Doug Roberson of the Diplomats of Solid Sound posted a Facebook event for a yard sale he was having. He was moving across town in Iowa City and decided, like many of us would, that he had some things he didn’t want to move so he decided to have a yard sale. Knowing that Doug is a record collector and having talked with him the night before when the band played Coctails and Company in Cedar Rapids about what he might have, I made the trip down.
It was a drizzly day which was sort of concerning, but I got down there around 1:30 and he had all of the records on his front porch. He was sitting on a lawn chair drinking a Budweiser and chatting with the other people hanging out looking at his stuff. Most of the people, as you might imagine were Iowa City scenesters– people in other bands in town, people who were fans of his bands. So, it was pretty cool.
He was selling a lot of vinyl– almost all of it duplicates he accumulated over the years in addition to some books, magazines, and some music gear like a couple of Farfisa organs used with his prior band The Bent Scepters and a couple of guitar amps. He also had a pretty substantial collection of 7-inch singles– a LOT of King Records releases of James Brown. I think someone could have bought most of a James Brown 7″ collection– if not all– right there!
I was hoping to pick up some rare pieces from Doug’s pretty extensive career and I wasn’t disappointed! I ended up picking up the following records for, I think $35. I good haul, for sure!
The Bent Scepters – “She Freak” b/w “The Curse” (7″, Prescription Records PRE001, 1993) This was a nice find. Doug’s band The Bent Scepters was formed out of the ashes of The Dangtrippers and Head Candy. The Bent Scepters’ certainly fulfilled Doug’s penchant for of 60’s Nuggets-style garage pop. The Scepters were closer in sound to the Dangtrippers than the layered distortion grunge delivered by Head Candy. Doug’s current band The Diplomats of Solid Sound started as kind of a side band of the Scepters. On Prescription Records which is Doug’s “vanity” label.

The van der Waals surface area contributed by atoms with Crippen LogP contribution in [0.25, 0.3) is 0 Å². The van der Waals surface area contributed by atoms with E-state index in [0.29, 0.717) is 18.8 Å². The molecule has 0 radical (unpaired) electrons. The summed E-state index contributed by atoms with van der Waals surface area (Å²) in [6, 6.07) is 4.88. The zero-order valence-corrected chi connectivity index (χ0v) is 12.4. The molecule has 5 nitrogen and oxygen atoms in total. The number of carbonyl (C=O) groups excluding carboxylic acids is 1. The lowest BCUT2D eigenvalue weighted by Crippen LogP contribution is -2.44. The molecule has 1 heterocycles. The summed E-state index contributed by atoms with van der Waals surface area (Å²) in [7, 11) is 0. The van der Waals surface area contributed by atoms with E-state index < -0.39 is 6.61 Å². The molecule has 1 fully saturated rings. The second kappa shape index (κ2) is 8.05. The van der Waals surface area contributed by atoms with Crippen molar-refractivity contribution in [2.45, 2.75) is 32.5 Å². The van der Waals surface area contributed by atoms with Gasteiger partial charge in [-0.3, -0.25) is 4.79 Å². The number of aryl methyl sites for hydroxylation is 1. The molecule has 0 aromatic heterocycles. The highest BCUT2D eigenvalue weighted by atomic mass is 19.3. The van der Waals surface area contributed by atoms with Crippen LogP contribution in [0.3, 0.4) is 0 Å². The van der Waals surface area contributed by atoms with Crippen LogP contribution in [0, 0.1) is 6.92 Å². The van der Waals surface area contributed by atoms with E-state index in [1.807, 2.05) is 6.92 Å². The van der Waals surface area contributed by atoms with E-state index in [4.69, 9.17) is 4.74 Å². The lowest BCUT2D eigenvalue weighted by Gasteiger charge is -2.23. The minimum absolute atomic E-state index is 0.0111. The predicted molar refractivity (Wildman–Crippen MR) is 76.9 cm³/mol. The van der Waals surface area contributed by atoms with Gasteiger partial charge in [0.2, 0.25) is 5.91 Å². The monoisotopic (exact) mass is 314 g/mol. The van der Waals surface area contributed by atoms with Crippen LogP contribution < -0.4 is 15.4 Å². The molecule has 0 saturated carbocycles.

The Bent Scepters – “My Toyota” b/w The Delstars – “Lustron a Go-Go” (7″ split, Prescription Records PRE002, 1997) While I was flipping through the records, Doug found a box that had record pressing plates and a couple white-label 7″ test pressings for a split 7″ he put out with the Des Moines surfy band The Delstars. “My Toyota” comes from the Scepters second album Hellevator Music.
The Diplomats of Solid Sound featuring the Diplomettes – “If You’re Wrong” b/w “If You’re Wrong (Lack of Afro rmx)” (7″, Record Kicks RK45 023, 2008) This one sort of took me by surprise because I didn’t know that there was a second 7″ from Record Kicks. The first single was “Plenty Nasty” backed by “Hurt Me So (Lack of Afro Remix).” I hadn’t heard about this release, but apparently the band has been carrying this 7″ in their merch box. The remix by Lack of Afro is pretty similar to the remix he did for “Hurt Me So”– it adds a clubby groove to it.
The Shy Strangers – Indian Name (LP, Pravda Records PR-2616, 1986) Doug had an unopened box of still-sealed copies of Doug’s pre-Dangtrippers band The Shy Strangers. This record is still in print and can be ordered from Pravda for $4.99! I haven’t dropped a needle on this one, yet. The Shy Strangers was Roberson, Jim Merrick on drums and Scott Stecklein on bass. Doug and Scott were in The Dangtrippers and The Bent Scepters together.